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Cancer drug availability urged
Experts are calling for a breast cancer drug to be made freely available as a preventative treatment after it was found to halve the likelihood of disease developing in vulnerable women.
Anastrozole, which belongs to a class of drugs called aromatase inhibitors, blocks production of oestrogen. It has been used for years to treat post-menopausal women with hormone-sensitive breast cancer.
Results from a major trial have now shown that taking the drug for five years can reduce the chances of high-risk women going on to develop breast cancer by 53%.
Anastrozole was better at staving off breast cancer than tamoxifen, another hormone-suppressing drug already given as a preventative measure, and had fewer side effects.
The findings prompted experts to urge Nice, the National Institute for health and Clinical Excellence, whose advice shapes NHS policy on new treatments, to recommend anastrozole as a breast cancer prophylactic.
Trial leader Professor Jack Cuzick, head of Queen Mary, University of London's Centre for Cancer Prevention, said: "This research is an exciting development in breast cancer prevention. We now know anastrozole should be the drug of choice when it comes to reducing the risk of breast cancer in postmenopausal women with a family history or other risk factors for the disease. This class of drugs is more effective than previous drugs such as tamoxifen and, crucially, it has fewer side effects.
"Our priority now is ensuring that as many women as possible can benefit from these new findings. Prevention is an important tool in the fight against breast cancer and we strongly urge the National Institute for health and Care Excellence (Nice) to consider adding anastrozole to their recommended drugs for women who are predisposed to developing breast cancer.
"By including this drug in their clinical guidelines, more women will benefit from this important advancement in preventive medicine."
The Ibis II trial, funded by Cancer Research UK, involved almost 4,000 post-menopausal women at high-risk of breast cancer. Half were given a one milligram dose of anastrozole daily for five years and half an inactive "dummy" placebo.
During the five-year follow-up period, 40 women in the anastrozole group developed breast cancer compared with 85 of those in the placebo group.
Women were defined as "high-risk" if they had two or more blood relatives with breast cancer, a mother or sister who developed the disease before the age of 50, a mother or sister who developed tumours in both breasts, or certain types of non-malignant breast disease.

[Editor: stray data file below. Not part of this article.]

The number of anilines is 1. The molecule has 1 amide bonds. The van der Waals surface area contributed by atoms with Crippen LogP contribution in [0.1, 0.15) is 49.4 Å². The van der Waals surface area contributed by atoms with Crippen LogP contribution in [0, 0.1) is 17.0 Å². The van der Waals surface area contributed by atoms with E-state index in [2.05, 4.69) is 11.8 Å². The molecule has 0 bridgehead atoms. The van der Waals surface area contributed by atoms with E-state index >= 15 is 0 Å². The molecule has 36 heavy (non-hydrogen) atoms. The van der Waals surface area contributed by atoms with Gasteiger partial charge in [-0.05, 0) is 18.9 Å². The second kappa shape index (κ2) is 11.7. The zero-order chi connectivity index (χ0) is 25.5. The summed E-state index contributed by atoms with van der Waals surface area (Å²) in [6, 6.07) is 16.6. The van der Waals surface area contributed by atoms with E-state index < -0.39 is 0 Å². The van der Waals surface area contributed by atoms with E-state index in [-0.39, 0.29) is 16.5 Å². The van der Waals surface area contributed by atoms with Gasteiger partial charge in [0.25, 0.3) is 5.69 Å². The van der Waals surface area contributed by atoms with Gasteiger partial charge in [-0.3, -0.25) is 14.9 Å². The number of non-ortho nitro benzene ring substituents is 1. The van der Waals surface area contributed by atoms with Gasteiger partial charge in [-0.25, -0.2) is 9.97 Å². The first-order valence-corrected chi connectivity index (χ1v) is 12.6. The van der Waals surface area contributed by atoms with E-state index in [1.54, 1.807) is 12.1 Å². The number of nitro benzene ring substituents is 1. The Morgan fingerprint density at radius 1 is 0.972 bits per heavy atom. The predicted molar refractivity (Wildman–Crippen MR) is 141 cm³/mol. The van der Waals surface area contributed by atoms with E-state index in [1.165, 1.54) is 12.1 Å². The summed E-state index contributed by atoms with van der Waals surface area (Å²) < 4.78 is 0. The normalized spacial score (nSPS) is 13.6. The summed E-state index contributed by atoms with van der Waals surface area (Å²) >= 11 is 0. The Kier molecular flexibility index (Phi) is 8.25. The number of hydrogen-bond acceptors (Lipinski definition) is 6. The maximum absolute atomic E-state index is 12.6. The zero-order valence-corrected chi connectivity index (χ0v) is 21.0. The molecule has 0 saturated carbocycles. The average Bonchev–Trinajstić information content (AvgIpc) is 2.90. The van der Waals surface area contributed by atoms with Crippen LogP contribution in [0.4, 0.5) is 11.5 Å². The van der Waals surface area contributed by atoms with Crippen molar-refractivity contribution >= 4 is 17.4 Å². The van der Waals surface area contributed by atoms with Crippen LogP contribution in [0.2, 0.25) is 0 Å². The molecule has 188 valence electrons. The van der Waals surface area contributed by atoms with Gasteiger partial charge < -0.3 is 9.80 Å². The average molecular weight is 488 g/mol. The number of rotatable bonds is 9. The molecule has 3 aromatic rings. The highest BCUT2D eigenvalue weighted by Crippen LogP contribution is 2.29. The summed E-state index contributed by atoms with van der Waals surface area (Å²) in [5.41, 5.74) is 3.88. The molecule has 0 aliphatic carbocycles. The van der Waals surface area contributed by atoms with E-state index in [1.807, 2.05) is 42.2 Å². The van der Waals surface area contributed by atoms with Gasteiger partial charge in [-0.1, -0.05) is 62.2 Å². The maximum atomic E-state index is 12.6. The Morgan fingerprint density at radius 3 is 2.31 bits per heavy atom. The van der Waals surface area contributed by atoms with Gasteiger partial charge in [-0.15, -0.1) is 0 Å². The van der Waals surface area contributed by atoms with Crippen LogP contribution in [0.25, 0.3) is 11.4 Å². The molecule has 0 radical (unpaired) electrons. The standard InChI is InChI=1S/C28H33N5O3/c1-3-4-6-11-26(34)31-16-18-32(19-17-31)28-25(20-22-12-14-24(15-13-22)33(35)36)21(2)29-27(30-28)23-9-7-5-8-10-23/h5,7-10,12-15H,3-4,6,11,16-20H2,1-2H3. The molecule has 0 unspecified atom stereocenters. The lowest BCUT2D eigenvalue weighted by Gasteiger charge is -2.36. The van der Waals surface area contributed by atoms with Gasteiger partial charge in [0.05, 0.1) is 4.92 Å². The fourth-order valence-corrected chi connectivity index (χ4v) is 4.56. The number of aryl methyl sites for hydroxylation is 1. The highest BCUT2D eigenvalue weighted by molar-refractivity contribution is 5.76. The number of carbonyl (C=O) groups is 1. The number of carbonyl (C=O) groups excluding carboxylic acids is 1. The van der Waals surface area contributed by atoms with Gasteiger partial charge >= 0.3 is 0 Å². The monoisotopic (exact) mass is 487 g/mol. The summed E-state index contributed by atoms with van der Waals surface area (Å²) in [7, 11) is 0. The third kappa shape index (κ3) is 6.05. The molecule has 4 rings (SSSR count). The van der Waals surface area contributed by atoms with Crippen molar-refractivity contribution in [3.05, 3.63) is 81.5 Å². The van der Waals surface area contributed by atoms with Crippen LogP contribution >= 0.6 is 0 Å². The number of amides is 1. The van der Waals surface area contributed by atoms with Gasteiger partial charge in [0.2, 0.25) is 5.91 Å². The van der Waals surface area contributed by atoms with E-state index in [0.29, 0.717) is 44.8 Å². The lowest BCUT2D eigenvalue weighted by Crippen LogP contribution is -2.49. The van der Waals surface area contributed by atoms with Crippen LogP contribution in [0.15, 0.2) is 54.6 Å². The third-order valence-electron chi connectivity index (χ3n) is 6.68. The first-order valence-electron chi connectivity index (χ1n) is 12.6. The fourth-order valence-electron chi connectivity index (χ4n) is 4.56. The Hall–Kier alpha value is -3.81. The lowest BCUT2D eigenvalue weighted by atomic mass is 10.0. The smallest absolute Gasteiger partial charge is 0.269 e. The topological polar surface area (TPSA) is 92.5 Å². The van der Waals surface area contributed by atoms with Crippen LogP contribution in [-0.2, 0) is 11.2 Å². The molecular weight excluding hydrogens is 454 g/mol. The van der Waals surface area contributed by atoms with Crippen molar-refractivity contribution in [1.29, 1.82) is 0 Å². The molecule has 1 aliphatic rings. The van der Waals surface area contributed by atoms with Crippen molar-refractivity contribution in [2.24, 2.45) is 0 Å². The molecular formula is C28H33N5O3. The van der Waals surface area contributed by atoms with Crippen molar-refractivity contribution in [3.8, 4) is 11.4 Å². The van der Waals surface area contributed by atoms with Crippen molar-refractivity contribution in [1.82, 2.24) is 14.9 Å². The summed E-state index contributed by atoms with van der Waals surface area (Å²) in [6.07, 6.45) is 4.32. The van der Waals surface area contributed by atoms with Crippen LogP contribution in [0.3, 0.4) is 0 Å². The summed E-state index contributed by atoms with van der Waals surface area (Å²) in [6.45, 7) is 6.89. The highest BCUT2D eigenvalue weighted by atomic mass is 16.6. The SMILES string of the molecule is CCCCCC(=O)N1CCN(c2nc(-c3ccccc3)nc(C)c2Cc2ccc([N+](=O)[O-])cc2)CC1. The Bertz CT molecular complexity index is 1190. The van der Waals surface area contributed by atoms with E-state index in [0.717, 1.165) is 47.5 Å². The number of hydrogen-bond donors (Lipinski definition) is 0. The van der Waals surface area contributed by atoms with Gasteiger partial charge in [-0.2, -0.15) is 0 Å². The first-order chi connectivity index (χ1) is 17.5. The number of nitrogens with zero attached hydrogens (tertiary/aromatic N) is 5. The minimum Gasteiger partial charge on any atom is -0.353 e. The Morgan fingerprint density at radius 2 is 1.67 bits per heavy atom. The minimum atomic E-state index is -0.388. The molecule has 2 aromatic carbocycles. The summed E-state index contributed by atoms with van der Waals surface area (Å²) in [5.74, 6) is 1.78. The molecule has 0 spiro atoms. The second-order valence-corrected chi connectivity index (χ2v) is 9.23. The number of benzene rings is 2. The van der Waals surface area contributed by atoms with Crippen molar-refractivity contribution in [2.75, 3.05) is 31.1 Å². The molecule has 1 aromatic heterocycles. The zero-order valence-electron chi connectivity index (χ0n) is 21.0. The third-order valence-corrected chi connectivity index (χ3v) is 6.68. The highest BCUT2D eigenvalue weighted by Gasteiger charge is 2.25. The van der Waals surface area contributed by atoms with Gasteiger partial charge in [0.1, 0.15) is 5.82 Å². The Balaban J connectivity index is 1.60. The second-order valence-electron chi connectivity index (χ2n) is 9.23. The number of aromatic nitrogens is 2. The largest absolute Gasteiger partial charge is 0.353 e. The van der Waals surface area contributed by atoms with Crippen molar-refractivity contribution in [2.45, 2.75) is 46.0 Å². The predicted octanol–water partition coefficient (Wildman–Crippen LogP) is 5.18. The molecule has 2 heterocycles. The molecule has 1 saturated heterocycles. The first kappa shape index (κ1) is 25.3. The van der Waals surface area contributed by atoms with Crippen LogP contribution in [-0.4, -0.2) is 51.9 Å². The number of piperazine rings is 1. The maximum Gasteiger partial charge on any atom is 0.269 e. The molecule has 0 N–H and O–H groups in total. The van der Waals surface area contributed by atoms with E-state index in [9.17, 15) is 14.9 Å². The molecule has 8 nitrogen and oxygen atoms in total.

Aromatase inhibitors are designed to block an enzyme involved in the production of oestrogen, which fuels the growth of most breast cancers.
Unlike tamoxifen, that interferes with a tumour's ability to respond to the hormone, it actually cuts off the supply of oestrogen.
Earlier this year Nice issued guidelines which recommended the use of tamoxifen and another drug, raloxifene, as a preventative measure for women susceptible to breast cancer.
The Ibis II findings are published in The Lancet medical journal.
Dr Caitlin Palframan, head of policy at the charity Breakthrough Breast Cancer, said: " This new research suggests that aromatase inhibitors could be a useful alternative for post-menopausal women with a family history of breast cancer, to help prevent the disease.
"The challenge will be ensuring drugs like these are actually offered on the NHS, as many eligible women still don't have access to the risk-reducing treatments already recommended in national guidelines.
"We're working closely with the NHS to ensure important drugs are made available to women when it's appropriate, with the support to help them make an informed choice about their options."
Kate Law, clinical director at Cancer Research UK, said: "This landmark study shows that anastrozole could be valuable in helping to prevent breast cancer in women at higher-than-average risk of disease. We now need accurate tests that will predict which women will most benefit from anastrozole and those who will have the fewest side effects."
Breast cancer is the most commonly diagnosed cancer in the UK, affecting 50,000 women each year and claiming 1,000 lives a month.
Professor Mark Baker, director of the Centre for Clinical Practice at Nice, said: "Nice is committed to ensuring that everyone is able to receive the best care and cost-effective medicines from the NHS and we will certainly consider this research - along with all other available evidence - when the Nice guideline on familial breast cancer is next updated.
"This research is specifically focused on women at high risk of developing breast cancer. It is a relatively small percentage of people in the general population for whom Nice already recommends tamoxifen or raloxifene as treatments to prevent breast cancer.
"Nice recommendations, which were published in June, were developed based on a thorough review of all available evidence which showed that the drugs can be effective in preventing the disease in women with a family history of the disease if the pills are taken for five years."